Kaduce transforms Butterfly

My review of the opening night of the COC’s much revived Brian Macdonald production of Madama Butterfly was as lukewarm as the audience reaction.  In fact, I’ve never seen  an audience in that house so subdued.  Reviews of the alternate cast with Kelly Kaduce in the lead had generally been more encouraging so I was keen to see what she could do.  I saw it yesterday afternoon.  Let’s cut to the chase.  She transforms the production.  It’s like watching a different show and every scene she appears in has an energy that was lacking before.

ButterflyB-MC-2751What makes the difference?  First of all she was vocally much more assured than Patricia Racette had been (to be fair, Ms. Racette may very well not have been in the best of health if rumour is to be believed).  Kaduce’s voice was full and sweet toned all the way up her registers and her vibrato remained under strict control even when she was pushing a bit.  “Un bel di” was ravishing but she was afraid to go ugly when the drama demanded it. I think though it was her acting that really made the difference.  She was believable as a teenager.  She was hyperactive with a palpably short attention span and violent mood swings.  She was the very opposite of an established diva steaming majestically through the role.  So crucial was this that the big scenes when she was not on stage seemed curiously lacking, even the big Pinkerton/Sharpless/Suzuki trio.  Yes, she got under my skin and, Puccini resistant as I am, I shed a tear or two.

ButterflyB-MC-2876There were a few other cast changes.  Andrea Carè was Pinkerton.  He’s got a pleasant and genuinely Italianate tenor which I enjoyed without getting any real buzz.  He got panto booed at the curtain call (seriously Toronto, grow up) but he was expecting it and just grinned.  The Goro also changed with Michael Colvin coming into the role.  I think he’s a more natural comedian than Julius Ahn and the piece was all the better for it.  Finally I found Greg Dahl less anonymous as Sharpless than Dwayne Croft.  Liz Deshong was a again a highlight.  So, not for the first time in a COC double cast “bums on seats” production the less obviously starry cast turns out to be a better bet.  Lots to think about there.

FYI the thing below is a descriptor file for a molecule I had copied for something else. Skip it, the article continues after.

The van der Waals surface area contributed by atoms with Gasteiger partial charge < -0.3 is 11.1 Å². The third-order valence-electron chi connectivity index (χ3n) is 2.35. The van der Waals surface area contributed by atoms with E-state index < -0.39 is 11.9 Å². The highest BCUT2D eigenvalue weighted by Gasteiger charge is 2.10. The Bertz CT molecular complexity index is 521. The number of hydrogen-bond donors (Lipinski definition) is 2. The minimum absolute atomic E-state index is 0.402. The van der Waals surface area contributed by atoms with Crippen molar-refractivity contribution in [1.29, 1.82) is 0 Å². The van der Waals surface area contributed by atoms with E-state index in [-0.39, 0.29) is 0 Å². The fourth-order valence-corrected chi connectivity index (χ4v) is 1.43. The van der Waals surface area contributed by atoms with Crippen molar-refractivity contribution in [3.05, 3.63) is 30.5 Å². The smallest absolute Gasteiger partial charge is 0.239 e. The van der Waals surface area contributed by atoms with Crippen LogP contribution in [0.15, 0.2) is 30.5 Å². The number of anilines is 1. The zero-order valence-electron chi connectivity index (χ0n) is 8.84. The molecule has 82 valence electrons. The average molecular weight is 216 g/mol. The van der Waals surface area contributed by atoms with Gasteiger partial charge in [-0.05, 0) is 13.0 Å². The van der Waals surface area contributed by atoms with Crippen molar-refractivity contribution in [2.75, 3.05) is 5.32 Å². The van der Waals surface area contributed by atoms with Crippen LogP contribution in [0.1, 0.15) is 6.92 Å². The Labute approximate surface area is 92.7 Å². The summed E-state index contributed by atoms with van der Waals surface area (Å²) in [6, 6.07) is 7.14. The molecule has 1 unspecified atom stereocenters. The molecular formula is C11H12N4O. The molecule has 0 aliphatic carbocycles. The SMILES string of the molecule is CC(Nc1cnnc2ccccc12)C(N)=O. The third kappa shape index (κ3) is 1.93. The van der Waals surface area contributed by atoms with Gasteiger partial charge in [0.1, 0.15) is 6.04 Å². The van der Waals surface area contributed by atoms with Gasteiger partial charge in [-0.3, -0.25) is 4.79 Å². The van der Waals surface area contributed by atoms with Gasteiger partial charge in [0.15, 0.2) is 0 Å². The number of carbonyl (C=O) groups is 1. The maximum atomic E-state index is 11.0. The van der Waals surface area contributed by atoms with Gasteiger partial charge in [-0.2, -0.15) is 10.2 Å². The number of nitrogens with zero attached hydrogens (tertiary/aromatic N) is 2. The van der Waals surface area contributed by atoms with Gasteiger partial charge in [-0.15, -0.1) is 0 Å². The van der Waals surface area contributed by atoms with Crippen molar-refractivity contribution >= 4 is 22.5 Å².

ButterflyB-MC-1928I still think this production is past its sell by date.  As Gianmarco Segato has pointe out elsewhere perhaps we have reached the point where it’s no longer possible to ignore the real problems with the libretto of Madama Butterfly.  So if the COC do do the piece again (and not too soon please) I hope it’s in a more challenging production.

There are four more chance to catch Kelly Kaduce’s Butterfly between now and the end of the month. (Photo credits: Michael Cooper)

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